U.S. banks really aren’t big on bitcoin. That’s the inference to be drawn from a widespread crypto crackdown led by major financial institutions. Bank of America, the country’s second largest bank, is the latest player to give bitcoin the thumbs down, joining JP Morgan Chase and Citigroup in seeking to distance itself from cryptocurrency purchases made with credit card.
Banks and Bitcoin Don’t Mix
For all the progress bitcoin has made in gaining mainstream recognition over the past 12 months, there’s a growing sense that the world of traditional finance is pushing back against cryptocurrency. That’s not to say that major banks feel directly threatened per se. Nevertheless, the climate is very much one of mistrust, caution and self-preservation, in keeping with the conservative nature of these age-old institutions. If bitcoin is to prosper, it will need to do so without the support of many of the financial organizations that are capable of providing an onramp to the world of decentralized currencies.
As of Friday February 2, Bank of America has stopped accepting credit card transactions from cryptocurrency exchanges. While debit cards are believed to be unaffected, customers of exchanges such as Coinbase will no longer be able to purchase crypto with credit card. As news.Bitcoin.com has previously reported, the growing number of people purchasing bitcoin on credit, a trend which peaked amidst December’s price rally, is a high-risk move that’s been widely criticized.
Thus, the decision made by Bank of America and Citigroup, which also announced it would be following suit on Friday, is defensible from a business perspective. These companies are trying to protect themselves against customers recklessly borrowing to buy bitcoin and then finding themselves unable to pay off their debts should the cryptocurrency plummet in price, as has proven to be the case. The news follows in the wake of a Europe-wide crackdown on crypto debit cards, orchestrated by a Visa subsidiary, and comes amidst a climate of increased regulatory pressure on cryptocurrencies as a whole.
Bittrex Gains a Bank as Cryptopia Loses One
In a podcast on Friday, Bittrex CEO Bill Shihara confirmed that the U.S. exchange will soon be enabling fiat currency deposits in U.S dollars. The move has been interpreted as a desire on behalf of Bittrex to free itself from the increasingly tainted brand of Tether. At present Bittrex, together with fellow U.S. exchange Kraken, is reliant on tethers as a form of pseudo-fiat currency. In light of the news that U.S. officials subpoenaed Tether last month, it’s logical that Bittrex should want to free itself from being solely reliant on tethers.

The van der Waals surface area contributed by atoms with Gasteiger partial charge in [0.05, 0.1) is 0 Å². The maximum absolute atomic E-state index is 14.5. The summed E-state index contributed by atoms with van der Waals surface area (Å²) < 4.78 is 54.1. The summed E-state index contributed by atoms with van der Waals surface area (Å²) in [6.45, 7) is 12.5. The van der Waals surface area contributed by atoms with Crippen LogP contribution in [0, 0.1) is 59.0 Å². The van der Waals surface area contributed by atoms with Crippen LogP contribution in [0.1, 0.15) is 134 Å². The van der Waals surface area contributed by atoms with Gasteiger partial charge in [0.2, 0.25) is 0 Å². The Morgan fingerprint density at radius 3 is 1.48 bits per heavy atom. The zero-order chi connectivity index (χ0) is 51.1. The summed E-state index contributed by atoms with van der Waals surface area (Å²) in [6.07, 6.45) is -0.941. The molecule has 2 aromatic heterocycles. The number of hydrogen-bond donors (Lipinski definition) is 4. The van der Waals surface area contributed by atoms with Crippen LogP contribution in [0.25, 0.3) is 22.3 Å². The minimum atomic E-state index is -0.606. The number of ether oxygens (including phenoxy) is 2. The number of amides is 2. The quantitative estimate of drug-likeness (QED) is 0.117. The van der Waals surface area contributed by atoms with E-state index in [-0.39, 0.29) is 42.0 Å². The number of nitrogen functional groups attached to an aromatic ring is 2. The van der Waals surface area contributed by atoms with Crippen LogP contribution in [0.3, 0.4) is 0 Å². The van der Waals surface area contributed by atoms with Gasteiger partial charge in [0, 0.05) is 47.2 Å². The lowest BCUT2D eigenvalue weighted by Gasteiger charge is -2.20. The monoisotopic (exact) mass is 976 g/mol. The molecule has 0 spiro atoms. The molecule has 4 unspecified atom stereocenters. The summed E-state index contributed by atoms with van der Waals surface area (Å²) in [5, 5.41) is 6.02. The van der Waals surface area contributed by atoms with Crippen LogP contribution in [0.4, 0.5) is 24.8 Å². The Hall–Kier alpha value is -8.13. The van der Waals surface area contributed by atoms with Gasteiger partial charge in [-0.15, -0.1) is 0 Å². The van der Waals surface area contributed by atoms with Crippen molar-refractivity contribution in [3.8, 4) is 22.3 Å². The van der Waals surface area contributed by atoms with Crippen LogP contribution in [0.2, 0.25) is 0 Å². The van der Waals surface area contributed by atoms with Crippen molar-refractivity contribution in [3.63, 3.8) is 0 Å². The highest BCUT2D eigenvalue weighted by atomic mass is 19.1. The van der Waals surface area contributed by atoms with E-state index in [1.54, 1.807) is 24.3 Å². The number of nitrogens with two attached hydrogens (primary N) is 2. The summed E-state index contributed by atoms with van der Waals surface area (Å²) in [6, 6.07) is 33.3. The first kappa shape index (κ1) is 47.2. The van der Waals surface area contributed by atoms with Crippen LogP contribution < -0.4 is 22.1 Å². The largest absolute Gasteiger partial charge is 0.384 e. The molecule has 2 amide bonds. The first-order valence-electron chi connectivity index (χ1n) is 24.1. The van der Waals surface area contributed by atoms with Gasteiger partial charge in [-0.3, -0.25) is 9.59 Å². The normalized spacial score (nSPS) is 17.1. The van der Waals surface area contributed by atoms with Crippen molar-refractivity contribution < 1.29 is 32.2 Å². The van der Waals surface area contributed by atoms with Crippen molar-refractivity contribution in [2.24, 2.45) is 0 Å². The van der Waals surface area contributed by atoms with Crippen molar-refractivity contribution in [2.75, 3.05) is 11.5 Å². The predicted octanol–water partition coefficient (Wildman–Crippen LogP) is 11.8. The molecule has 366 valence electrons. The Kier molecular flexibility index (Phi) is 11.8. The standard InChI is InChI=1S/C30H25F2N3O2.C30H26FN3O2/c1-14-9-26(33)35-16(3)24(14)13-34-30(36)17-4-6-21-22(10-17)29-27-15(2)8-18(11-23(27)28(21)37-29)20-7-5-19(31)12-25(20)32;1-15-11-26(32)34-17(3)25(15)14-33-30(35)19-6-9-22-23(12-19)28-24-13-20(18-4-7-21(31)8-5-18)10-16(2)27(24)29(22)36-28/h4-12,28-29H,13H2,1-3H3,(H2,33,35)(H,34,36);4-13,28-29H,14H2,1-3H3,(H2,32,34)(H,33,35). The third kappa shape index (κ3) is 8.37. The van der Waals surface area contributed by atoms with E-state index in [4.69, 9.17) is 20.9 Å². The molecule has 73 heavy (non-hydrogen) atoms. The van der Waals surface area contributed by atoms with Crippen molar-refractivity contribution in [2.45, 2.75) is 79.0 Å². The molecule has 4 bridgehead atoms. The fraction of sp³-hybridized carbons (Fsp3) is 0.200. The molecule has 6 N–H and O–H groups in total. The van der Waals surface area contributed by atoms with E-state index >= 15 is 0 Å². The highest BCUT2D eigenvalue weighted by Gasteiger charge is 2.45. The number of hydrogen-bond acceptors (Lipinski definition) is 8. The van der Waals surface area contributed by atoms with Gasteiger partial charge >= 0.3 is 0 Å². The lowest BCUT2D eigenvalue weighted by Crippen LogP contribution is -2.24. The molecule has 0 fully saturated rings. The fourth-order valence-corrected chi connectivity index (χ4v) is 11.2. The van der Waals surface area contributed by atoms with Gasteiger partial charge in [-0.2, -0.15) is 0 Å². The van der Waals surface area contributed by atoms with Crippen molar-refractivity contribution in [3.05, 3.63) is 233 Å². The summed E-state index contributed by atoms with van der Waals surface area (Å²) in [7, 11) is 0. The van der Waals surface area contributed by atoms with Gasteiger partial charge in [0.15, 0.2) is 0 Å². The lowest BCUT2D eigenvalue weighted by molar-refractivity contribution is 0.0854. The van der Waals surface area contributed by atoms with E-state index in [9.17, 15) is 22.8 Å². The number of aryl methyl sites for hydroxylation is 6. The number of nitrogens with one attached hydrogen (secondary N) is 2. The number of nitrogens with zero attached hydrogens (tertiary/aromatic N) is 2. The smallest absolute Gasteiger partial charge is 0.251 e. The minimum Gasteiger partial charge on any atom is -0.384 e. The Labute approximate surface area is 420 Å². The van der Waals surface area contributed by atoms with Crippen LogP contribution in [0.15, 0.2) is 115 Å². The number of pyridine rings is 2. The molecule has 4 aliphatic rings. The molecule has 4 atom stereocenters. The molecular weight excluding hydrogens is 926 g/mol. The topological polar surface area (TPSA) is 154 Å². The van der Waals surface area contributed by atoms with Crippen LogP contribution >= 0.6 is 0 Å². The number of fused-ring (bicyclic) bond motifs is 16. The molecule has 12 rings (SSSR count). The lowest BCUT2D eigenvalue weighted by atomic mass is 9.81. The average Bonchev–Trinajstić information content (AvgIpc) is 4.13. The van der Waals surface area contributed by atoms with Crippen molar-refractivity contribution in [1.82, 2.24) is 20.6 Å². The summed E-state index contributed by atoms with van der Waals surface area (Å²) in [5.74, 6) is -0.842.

Other exchanges haven’t been faring so well in the banking stakes however. Last week, New Zealand’s Cryptopia exchange announced that its domestic banking services had been withdrawn at short notice, writing: “Unfortunately, our current bank has notified us that they intend to close our NZDT account on 9 February. Due to this, we are announcing an immediate halt to NZDT deposits from COB today.”
Cryptopia also spoke of receiving “extremely short notice from the bank” and “little opportunity to present our case and provide compliance documentation to demonstrate our commitment to the applicable regulations”. In what may be a dig at Bitfinex, whose ever-changing and ever-opaque banking provisions are well-documented, Cryptopia added: “Whilst some exchanges choose to operate by opening bank accounts without being transparent (and running these until they get shut down), we believe this exposes us and our customers to greater risk and uncertainty.”
Despite growing interest in cryptocurrencies, getting money in and out of exchanges remains as hard as it’s ever been. It was that way in 2013, when banks scarcely knew what bitcoin was, and it’s still that way in 2018. Banks know all about bitcoin now but the vast majority want nothing to do with it.
Do you think Bank of America and Citigroup are opposed to bitcoin or are they simply trying to protect their customers from getting into debt? Let us know in the comments section below.
Images courtesy of Shutterstock, Citigroup and Bank of America.
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